The mangos were rotting—that’s how I knew she was going to die.
Doria Day was a simple woman—some people are just like that. She would get up in the morning and walk her three miniature poodles, shower, and drink coffee while she read the newspaper. Doria Day still read the newspaper.
When she’d moved into town, there was already a mango tree in her backyard, right in the view from my window. I’d lived there my whole life, and there had never been mangos. The day after she moved in, there were plenty. She would pick them, placing them delicately into wicker baskets—but there were always mangos.
My grandmother had taught me about the trees when I was young. She’d said they just wait for the right person, like a soulmate. That’s why some people called them Soul Trees—my grandmother had called them Trees of Life. These Trees of Life say a lot about a person—what they’re thinking, how they’re feeling. They droop when the person is sick, and they flourish when they are well and happy. Everyone has one, somewhere—we had one for me in the front yard, but it was apples. Bright, shiny red apples, growing since the day I was born.
Doria Day’s mangos were rotting. The leaves were still fine, implying she was in good health—an accident then? Supposedly, they could tell the future like that.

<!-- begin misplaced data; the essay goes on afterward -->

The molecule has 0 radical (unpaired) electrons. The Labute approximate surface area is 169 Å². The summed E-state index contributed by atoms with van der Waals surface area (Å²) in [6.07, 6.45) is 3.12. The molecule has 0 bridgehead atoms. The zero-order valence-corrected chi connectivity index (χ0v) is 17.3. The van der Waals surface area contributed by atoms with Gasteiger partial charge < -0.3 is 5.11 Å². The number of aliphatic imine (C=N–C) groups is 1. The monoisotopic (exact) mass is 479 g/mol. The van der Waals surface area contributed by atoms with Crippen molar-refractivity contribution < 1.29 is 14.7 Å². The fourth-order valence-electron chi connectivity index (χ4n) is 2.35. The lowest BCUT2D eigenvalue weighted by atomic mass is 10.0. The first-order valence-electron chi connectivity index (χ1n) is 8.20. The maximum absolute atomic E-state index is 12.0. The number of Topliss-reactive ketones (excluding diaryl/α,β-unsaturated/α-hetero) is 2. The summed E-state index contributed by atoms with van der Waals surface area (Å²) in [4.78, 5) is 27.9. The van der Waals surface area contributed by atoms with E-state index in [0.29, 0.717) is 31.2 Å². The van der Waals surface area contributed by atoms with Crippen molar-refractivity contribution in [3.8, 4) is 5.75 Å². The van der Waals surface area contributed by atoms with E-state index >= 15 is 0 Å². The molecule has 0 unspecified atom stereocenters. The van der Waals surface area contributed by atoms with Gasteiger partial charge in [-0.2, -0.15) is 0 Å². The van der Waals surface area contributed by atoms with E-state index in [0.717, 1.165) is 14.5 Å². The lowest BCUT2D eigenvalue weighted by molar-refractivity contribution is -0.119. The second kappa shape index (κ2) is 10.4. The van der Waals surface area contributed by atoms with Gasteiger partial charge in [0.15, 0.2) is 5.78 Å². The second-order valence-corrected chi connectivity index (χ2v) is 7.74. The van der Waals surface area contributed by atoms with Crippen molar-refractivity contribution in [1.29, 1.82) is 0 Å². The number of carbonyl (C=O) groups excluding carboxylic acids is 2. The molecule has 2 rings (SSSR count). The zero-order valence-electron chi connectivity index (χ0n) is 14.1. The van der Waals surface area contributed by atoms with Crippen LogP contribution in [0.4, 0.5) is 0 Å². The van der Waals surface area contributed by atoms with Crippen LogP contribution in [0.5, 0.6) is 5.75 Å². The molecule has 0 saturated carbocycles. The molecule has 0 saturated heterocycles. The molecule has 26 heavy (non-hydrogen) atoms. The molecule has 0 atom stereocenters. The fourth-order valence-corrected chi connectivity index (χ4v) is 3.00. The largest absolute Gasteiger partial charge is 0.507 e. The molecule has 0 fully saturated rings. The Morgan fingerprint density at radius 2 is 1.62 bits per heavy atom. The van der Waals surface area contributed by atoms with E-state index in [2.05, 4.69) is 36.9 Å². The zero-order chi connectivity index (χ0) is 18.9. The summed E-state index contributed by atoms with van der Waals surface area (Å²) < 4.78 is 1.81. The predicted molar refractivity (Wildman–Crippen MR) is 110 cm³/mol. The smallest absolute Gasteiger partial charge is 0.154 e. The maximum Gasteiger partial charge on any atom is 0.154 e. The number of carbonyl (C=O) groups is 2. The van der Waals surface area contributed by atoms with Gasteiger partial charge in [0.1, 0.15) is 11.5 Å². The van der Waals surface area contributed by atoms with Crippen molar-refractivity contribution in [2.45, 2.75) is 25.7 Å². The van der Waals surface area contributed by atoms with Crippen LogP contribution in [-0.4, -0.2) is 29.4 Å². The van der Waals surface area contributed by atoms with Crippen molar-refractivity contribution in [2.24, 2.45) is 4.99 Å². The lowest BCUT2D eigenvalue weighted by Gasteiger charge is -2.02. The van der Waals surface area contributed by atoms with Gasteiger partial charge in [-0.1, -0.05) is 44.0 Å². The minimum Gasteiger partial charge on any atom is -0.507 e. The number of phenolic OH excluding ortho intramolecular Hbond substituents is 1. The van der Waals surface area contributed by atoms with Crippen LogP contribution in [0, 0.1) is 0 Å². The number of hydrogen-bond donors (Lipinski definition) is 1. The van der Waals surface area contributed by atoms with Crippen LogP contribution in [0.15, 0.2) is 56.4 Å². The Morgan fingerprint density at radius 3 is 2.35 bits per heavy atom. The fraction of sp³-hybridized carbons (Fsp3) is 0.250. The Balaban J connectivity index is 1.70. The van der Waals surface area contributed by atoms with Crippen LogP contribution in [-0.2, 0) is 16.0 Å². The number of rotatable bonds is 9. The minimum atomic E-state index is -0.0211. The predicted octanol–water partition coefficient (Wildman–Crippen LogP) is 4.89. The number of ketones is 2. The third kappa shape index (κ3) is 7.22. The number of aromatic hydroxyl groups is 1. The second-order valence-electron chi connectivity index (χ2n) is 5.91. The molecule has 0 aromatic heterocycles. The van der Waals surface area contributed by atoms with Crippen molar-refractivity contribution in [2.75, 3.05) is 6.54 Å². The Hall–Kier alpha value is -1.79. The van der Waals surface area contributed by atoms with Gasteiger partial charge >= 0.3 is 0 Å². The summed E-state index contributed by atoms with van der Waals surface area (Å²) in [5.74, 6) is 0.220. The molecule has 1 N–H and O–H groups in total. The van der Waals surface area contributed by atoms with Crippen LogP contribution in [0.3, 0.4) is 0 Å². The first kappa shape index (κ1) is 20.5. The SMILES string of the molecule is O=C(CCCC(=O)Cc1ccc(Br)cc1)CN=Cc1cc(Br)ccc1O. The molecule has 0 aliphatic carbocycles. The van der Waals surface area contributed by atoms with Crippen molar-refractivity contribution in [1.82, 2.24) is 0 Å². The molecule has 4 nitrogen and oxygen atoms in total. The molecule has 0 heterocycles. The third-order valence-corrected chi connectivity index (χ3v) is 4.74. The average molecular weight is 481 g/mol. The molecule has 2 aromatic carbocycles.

I made plans to see her—we agreed I would take her to do her weekend shopping, after she walked her three miniature poodles, showered, drank her coffee, and read the newspaper. She insisted on reading the newspaper.
That day, I put on shoes and a light jacket to protect against the morning chill, and stepped out of my front door, stopping only to take in the presence of my own tree—sometimes, it just felt comforting to see my thoughts and feelings, my health and wellbeing, reflected in the tangible world, something to remind me that I was doing okay. Reaching up into the branches, I plucked fruit from between the leaves, taking a bite; I’ve always loved the taste of apples—it was like the taste of existing. I’d been so busy with school and work lately, it was a relief to finally stop and savor the sweet fruit for the first time in over a week. Delicious juice dripped down my chin; I licked my lips clean as I stepped away from the tree, tantalizing flavor bleeding over my tongue as I chewed.
Thoughts turning to the day ahead, my foot caught something soft and unnatural. I swallowed the fruit in my mouth, and looked under my shoe to see a rotting apple, oozing into the grass, brown and rancid.
KJ Angelo is a queer Latinx writer, editor, and translator living in Portland, Oregon; KJ is currently pursuing an MFA in Creative Writing from the Rainier Writing Workshop.
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